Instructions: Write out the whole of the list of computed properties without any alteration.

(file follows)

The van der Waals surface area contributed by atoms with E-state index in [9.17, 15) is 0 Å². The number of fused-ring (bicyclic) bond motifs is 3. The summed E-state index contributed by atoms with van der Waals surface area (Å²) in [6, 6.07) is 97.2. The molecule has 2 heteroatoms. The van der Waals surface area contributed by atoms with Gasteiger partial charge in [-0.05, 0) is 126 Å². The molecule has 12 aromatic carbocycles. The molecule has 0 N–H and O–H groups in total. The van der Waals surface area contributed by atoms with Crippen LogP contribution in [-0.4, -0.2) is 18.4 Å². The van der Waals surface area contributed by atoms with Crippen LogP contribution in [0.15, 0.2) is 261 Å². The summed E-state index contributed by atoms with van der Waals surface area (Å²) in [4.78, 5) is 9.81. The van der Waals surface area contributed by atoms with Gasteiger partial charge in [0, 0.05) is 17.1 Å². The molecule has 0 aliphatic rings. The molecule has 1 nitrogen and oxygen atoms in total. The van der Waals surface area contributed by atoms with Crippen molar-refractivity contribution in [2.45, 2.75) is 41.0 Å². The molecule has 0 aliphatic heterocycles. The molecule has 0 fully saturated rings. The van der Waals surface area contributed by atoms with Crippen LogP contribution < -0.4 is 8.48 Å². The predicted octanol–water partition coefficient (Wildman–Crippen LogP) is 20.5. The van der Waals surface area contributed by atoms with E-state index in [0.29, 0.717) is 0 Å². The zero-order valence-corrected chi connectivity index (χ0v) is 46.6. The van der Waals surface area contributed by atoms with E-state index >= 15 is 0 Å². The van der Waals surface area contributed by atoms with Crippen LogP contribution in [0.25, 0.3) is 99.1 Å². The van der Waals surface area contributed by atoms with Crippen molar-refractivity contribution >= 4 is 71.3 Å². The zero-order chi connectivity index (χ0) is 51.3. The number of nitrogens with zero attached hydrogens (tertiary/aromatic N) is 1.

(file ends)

The van der Waals surface area contributed by atoms with E-state index in [9.17, 15) is 0 Å². The number of fused-ring (bicyclic) bond motifs is 3. The summed E-state index contributed by atoms with van der Waals surface area (Å²) in [6, 6.07) is 97.2. The molecule has 2 heteroatoms. The van der Waals surface area contributed by atoms with Gasteiger partial charge in [-0.05, 0) is 126 Å². The molecule has 12 aromatic carbocycles. The molecule has 0 N–H and O–H groups in total. The van der Waals surface area contributed by atoms with Crippen LogP contribution in [-0.4, -0.2) is 18.4 Å². The van der Waals surface area contributed by atoms with Crippen LogP contribution in [0.15, 0.2) is 261 Å². The summed E-state index contributed by atoms with van der Waals surface area (Å²) in [4.78, 5) is 9.81. The van der Waals surface area contributed by atoms with Gasteiger partial charge in [0, 0.05) is 17.1 Å². The molecule has 0 aliphatic rings. The molecule has 1 nitrogen and oxygen atoms in total. The van der Waals surface area contributed by atoms with Crippen molar-refractivity contribution in [2.45, 2.75) is 41.0 Å². The molecule has 0 aliphatic heterocycles. The molecule has 0 fully saturated rings. The van der Waals surface area contributed by atoms with Crippen LogP contribution < -0.4 is 8.48 Å². The predicted octanol–water partition coefficient (Wildman–Crippen LogP) is 20.5. The van der Waals surface area contributed by atoms with E-state index in [0.29, 0.717) is 0 Å². The zero-order valence-corrected chi connectivity index (χ0v) is 46.6. The van der Waals surface area contributed by atoms with E-state index >= 15 is 0 Å². The van der Waals surface area contributed by atoms with Crippen LogP contribution in [0.25, 0.3) is 99.1 Å². The van der Waals surface area contributed by atoms with Crippen molar-refractivity contribution >= 4 is 71.3 Å². The zero-order chi connectivity index (χ0) is 51.3. The number of nitrogens with zero attached hydrogens (tertiary/aromatic N) is 1.